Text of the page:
12 Best Collagen-Rich Foods – Foods High in Collagen
Many of us are looking for that perfect anti-aging skin care routine. We use all sorts of face washes, creams, and supplements in the morning — maybe a night mask or a serum before bed. We go to spas or treatment centers to get acid peels, or use makeup to cover up the wrinkles we don’t like.
While there’s nothing wrong with any of this, you might find that all of these treatments are creating a deeper hole in your wallet than you’d like.T he good news is, you can save a buck by eating foods that help the body produce its natural anti-aging protein: collagen.
“Collagen is the most abundant protein in the body,” explains Marisa Moore, RDN, LD. “It is present in skin, muscle, bone, and connective tissues and plays a key role in joint health and maintaining supple skin and elasticity.” As we get older, our body produces less collagen, she adds.
But the speed of that aging process is different for everyone. “How quickly we lose collagen varies with several factors including the environment and genetics,” she says.
So to make sure you’re giving your body the ingredients it needs to keep your hair, skin, and nails healthy and glowing, here are the 12 biggest collagen-rich foods that can help.
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Fish (with the Skin!)
Next time you’re eating a salmon dinner, you might want to leave the skin on, suggests Moore. Fish, in general, is already a great option as it’s rich in the amino acids needed to produce collagen. But ever wonder why a fish’s skin is so smooth after you remove the scales? That’s because there’s a high concentration of Type I collagen, which accounts for the majority of collagen in skin.
Red Bell Peppers
“Vitamin C is one of the primary nutrients involved in collagen synthesis,” says Moore, and red bell peppers are chockfull of it. This isn’t to hate on our green and yellow varieties, of course. Red peppers are just super ripe green peppers, while yellow peppers are somewhere in the middle. Each have vitamin C. But the older the pepper gets, the more vitamin C it contains, making the red ones even more useful for that collagen factory.
Tomatoes — especially sun-dried tomatoes — also contain high levels of the vitamin C needed for collagen production. They also contain antioxidant lycopene, which is known to protect skin from sun damage and collagen breakdown. Toss these in a salad or place them on top of your pasta to add a little tang to you plates. Grape tomatoes also make a healthy grab-and-go snack on their own.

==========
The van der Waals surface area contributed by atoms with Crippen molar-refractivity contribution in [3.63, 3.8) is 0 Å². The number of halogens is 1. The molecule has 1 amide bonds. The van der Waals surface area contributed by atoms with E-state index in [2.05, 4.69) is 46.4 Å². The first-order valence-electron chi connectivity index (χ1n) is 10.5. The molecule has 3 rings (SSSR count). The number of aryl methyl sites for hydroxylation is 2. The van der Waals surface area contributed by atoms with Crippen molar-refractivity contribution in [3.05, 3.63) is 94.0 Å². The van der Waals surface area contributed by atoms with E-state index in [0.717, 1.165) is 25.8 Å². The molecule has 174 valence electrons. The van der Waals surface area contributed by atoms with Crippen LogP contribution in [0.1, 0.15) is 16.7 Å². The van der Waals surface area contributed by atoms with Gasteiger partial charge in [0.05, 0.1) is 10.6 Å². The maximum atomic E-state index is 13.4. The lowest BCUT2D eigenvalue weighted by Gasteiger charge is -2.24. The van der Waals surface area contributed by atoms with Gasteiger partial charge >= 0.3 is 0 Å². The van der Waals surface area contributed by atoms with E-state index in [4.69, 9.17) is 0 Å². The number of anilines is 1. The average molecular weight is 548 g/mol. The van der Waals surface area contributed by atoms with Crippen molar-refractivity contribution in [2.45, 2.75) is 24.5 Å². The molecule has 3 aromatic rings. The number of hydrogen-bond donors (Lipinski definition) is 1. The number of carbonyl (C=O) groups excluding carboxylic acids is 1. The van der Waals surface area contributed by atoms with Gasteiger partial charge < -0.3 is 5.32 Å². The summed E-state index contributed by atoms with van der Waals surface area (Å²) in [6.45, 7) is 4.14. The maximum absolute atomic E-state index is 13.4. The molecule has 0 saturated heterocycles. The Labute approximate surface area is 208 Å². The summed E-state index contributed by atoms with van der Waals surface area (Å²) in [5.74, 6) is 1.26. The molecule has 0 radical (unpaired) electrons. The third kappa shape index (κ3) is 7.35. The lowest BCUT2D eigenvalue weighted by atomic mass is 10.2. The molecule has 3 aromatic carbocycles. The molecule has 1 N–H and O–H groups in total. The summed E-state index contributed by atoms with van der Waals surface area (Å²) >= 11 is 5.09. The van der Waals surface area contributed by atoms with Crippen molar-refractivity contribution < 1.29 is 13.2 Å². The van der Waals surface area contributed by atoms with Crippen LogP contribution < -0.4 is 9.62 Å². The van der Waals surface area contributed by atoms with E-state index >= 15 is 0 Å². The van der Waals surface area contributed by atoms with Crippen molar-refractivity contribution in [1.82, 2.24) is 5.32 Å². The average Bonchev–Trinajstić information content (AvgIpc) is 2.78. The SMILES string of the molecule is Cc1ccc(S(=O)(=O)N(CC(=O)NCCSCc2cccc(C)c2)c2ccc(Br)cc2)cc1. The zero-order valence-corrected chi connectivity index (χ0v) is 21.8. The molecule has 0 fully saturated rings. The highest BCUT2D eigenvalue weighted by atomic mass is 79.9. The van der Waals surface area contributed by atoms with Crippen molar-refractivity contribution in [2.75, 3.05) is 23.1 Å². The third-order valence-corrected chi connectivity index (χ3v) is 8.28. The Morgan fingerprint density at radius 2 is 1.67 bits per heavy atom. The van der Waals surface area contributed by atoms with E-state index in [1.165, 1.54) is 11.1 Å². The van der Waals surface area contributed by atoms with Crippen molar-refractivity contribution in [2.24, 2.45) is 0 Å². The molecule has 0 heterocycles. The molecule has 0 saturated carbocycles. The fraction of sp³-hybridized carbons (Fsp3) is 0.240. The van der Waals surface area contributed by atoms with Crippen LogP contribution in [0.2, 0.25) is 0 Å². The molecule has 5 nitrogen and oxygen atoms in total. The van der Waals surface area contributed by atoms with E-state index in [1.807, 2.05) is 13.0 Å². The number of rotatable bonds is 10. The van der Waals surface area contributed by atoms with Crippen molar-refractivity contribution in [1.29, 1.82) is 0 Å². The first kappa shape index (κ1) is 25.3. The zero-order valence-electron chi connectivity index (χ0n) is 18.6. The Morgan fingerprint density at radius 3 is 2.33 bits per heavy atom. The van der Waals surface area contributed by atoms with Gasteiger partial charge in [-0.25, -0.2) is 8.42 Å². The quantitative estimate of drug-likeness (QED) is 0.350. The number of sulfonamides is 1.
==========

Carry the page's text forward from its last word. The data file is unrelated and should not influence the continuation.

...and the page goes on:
Strawberries, blackberries, raspberries, blueberries … all of them contain a great dose of vitamin C that’s works wonders on the skin. They also have ellagic acid which fights against UV ray damage, according to research.
If you’re about to bite into a burger or sink your teeth into a juicy steak, know that piece of meat is high in zinc. Zinc is one of the essential ingredients to collagen production, says Moore. What’s more, beef contains three of the amino acids that make up collagen: glycine, proline, and hydroxyproline.
Here’s another fun fact about vitamin C: this nutrient is what helps link amino acids during collagen production. People often consider citrus fruits to be the kings and queens of vitamin C. But other fruits and veggies have been found to carry more. Still, one medium-sized orange has about 70 mg of vitamin C. That’s respectable considering the recommended daily value for an adult woman is 75 milligrams.
Scramble ’em. Fry ’em, Boil ’em. Just remember to keep the yolk. That gooey yellow center contains collagen that will help keep your hair nice and shiny. The egg whites also carry the animo acids needed to make collagen.
Dark Leafy Greens
Greens like spinach, kale, collard greens, and rainbow chard are known for carrying all sorts of nutrients — including that oh-so-desirable vitamin C. But the nutrient that makes these veggies green is just as important to keeping your skin healthy. Chlorophyll, the source of the pigment, may increase the amount of procollagen (the precursor to collagen).
Like beef and fish, chicken has all of the animo acids required to make collagen. In general, if you’re a meat eater who eats a balanced plate of protein and vegetables, you’re probably giving your skin a good dose of what it needs to stay as smooth as possible.
Legumes contain many minerals and proteins that will help your skin. Chickpeas are especially great for collagen synthesis because they are rich in zinc and vitamin C.
Once you read this, you might find yourself casually slurping these at home on the couch instead of waiting for that rare occasion you go out for oysters and cocktails with your friends. Oysters contain high levels of copper which, according to Moore, is another mineral that helps us to create collagen.
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